Sunday, 25th May 2014 - Preliminary timetable
|Time||Room 1||Room 2||Room 3|
|10h30-13h00||Sparsity 1||Stats & R|
|14h00-17h00||Sparsity 2||Stats & R||Bayesian|
Sparsity 1: Blind Source SeparationTutor: Jérôme Bobin
BackgroundThis tutorial will give essential insights into the use of blind source separation methods in astrophysics with a particular application in cosmology. Multichannel or multiwavelengths data are more than common in the field of astronomy and astrophysics. Analyzing this particular multidimensional data requires specific tools; these data are commonly modeled as the superposition of elementary components or sources which generally do not contribute similarly in each observation channel. The aim of blind source separation is to estimate simultaneously the sources and their contribution weight in each of these channels. Think for instance of a symphonic concert recorded with different microphones (i.e. the observation channels) and imagine the problem of separating out the contribution of each individual instrument from this cacophony. This tutorial will review the basics of blind source separation as well as more recently introduced sparsity-based techniques. An application to WMAP data will also be at the menu.
We invite all participants to bring their own laptop with Python and the following modules installed : scipy, numpy, matplotlib and pyfits.
Sparsity 2: Sparse regularization of inverse problemsTutor: François Lanusse
BackgroundIn this tutorial we will introduce powerful sparse regularization techniques to address ill-posed linear inverse problems. For such problems, the inverse operator is potentially unbounded and there is no unique solution in the absence of prior. As an example of this class of problems we will be introducing the specific case of deconvolution which is a recurring problem in signal processing and has been extensively covered for the past 30 years.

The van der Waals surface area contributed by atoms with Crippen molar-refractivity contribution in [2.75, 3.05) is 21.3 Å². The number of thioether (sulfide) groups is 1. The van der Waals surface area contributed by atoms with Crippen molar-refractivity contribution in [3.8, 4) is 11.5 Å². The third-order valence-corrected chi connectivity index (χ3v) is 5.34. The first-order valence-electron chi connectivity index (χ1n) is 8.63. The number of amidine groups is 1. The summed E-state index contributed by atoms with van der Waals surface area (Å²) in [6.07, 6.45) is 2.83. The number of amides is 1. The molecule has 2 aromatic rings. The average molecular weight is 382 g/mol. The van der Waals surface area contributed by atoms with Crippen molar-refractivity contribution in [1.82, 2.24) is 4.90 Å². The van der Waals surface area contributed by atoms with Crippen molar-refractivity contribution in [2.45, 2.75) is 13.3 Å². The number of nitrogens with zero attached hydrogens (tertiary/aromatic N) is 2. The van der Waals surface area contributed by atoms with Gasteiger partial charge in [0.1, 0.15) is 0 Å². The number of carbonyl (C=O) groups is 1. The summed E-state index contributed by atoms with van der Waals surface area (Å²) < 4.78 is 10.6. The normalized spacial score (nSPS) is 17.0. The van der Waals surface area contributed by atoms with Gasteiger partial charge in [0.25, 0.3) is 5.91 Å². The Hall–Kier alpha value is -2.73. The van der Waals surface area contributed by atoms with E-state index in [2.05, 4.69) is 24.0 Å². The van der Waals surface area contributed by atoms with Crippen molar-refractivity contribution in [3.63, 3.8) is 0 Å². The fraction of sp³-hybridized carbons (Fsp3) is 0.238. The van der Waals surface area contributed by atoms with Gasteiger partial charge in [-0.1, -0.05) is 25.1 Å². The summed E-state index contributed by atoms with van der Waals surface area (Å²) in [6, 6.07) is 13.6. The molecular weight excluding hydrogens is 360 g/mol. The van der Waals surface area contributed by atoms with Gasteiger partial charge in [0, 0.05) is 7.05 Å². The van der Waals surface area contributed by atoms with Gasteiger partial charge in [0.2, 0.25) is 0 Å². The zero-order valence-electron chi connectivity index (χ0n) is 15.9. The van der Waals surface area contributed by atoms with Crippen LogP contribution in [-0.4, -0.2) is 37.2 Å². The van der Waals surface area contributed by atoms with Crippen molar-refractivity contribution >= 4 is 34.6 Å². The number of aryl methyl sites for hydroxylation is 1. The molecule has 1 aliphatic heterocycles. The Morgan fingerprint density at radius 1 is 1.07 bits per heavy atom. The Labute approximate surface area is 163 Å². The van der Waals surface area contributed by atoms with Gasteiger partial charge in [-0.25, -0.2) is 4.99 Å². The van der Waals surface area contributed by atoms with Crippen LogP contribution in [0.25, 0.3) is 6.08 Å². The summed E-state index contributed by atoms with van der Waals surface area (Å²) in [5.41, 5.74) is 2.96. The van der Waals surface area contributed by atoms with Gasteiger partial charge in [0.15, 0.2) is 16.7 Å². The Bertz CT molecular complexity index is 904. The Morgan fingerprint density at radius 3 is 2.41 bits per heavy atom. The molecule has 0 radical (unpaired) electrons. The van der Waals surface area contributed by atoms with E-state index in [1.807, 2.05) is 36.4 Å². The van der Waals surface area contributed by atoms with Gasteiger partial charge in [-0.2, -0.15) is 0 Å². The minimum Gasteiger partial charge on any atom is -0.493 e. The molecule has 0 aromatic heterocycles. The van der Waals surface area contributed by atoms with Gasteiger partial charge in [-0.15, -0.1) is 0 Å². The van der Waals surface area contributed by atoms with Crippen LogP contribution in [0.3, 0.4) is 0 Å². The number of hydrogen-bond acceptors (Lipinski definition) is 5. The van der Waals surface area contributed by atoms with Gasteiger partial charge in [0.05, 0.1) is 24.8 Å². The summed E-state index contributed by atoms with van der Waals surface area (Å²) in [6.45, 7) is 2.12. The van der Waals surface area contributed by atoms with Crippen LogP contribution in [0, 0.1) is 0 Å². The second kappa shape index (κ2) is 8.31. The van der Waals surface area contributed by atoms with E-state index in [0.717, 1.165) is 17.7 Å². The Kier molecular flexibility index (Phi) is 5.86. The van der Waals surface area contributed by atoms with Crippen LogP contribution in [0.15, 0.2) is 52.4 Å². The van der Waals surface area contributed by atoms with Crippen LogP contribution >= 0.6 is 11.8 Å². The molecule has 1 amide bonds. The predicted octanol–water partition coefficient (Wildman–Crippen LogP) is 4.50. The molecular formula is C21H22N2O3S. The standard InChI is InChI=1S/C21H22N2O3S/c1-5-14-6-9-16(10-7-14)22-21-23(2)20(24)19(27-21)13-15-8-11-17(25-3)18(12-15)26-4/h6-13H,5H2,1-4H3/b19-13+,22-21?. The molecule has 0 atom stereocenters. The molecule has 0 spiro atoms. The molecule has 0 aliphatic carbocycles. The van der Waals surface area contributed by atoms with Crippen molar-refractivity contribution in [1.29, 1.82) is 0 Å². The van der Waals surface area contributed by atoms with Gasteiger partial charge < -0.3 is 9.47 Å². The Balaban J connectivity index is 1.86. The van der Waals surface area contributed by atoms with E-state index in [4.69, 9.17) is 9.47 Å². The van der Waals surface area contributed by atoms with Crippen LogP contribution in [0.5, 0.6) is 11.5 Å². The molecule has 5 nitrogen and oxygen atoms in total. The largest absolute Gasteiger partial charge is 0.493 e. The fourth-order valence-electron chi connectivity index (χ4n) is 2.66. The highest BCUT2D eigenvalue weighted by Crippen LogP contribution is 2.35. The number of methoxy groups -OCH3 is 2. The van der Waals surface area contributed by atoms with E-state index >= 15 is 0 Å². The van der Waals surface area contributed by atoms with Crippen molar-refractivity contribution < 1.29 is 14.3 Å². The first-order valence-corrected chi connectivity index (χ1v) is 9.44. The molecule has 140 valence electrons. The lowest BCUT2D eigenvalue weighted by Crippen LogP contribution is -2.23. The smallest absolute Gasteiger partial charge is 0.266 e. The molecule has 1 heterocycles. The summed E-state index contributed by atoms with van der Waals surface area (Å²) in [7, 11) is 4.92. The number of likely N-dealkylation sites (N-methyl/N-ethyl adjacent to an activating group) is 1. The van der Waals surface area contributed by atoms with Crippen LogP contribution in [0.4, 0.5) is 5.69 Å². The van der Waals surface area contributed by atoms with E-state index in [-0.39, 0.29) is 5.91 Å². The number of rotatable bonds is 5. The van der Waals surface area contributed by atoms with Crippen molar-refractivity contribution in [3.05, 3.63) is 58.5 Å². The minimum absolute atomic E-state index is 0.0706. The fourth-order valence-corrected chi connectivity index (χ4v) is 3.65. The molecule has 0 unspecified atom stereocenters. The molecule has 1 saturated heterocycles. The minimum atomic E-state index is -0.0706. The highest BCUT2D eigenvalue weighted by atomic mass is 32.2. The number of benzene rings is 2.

The aim of this tutorial is to have a hands on experience with sparse regularization techniques and with the selection of appropriate dictionaries to address the deconvolution problem. Several practical problems will be proposed illustrating the strength of the sparsity prior.
We expect all participants to bring their own laptop and we will provide a virtual machine in advance to ensure that all participants have a working environment with the necessary tools and test data sets before the workshop starts.
Statistical methodology and RTutor: Eric Feigelson
BackgroundThe fields of astronomy and statistics were, in past centuries, essentially merged but they diverged in the 20th century. The result today is that astronomers are poorly informed about the wealth of powerful methodologies developed by statisticians, and statisticians know little about contemporary challenges in modern astronomy. Statistics is needed for: understanding astronomical images, spectra and lightcurves; inference about underlying populations from limited samples; linking astronomical observations to astrophysical theories; and more. Fortunately, a very large, integrated and user friendly public domain software system has emerged in recent years to implement modern methods. R with its >5000 add-on CRAN packages has ~100,000 statistical functionalities with extensive graphics, links to other languages, and more. Over 100 textbooks and extensive on-line support provide guidance for the sophisticated R user.
The tutorial will be in five segments:
We expect all participants to bring their own laptop with R installed. R binary downloads are available for MacOS, Linux and Windows at http://www.r-project.org. CRAN packages and astronomical datasets are downloaded on-the-fly during the tutorials. R scripts will be available for cut-and-paste into the real-time R console from http://www2.astro.psu.edu/users/edf/SCCC21_May2014/ .
Bayesian CosmologyTutors: Daniel Mortlock and Andrew Jaffe
BackgroundMost researchers will at some point be required to perform some form of data analysis. This may be anything from simple line-fitting, through parameter estimation, to complex and computationally-demanding sampling for model selection on large datasets. Bayesian inference is a practical methodology for solving such problems that is built up from the fundamentals of probability theory.
The purpose of this short course is to provide understanding of Bayesian data analysis, especially in a cosmological context, concentrating on the underpinnings of probability theory, Bayes' theorem itself, and its application to the estimation of parameters. To apply these ideas, the tutorial will include discussion problems and a hands-on workshop implementing Monte Carlo Markov Chain (MCMC) samplers.
PreparationWe expect all participants to bring their own laptop, and we will provide a simple computational exercise in advance (in whatever language suits) to ensure they have appropriate software in place (including graph plotting) before the workshop starts.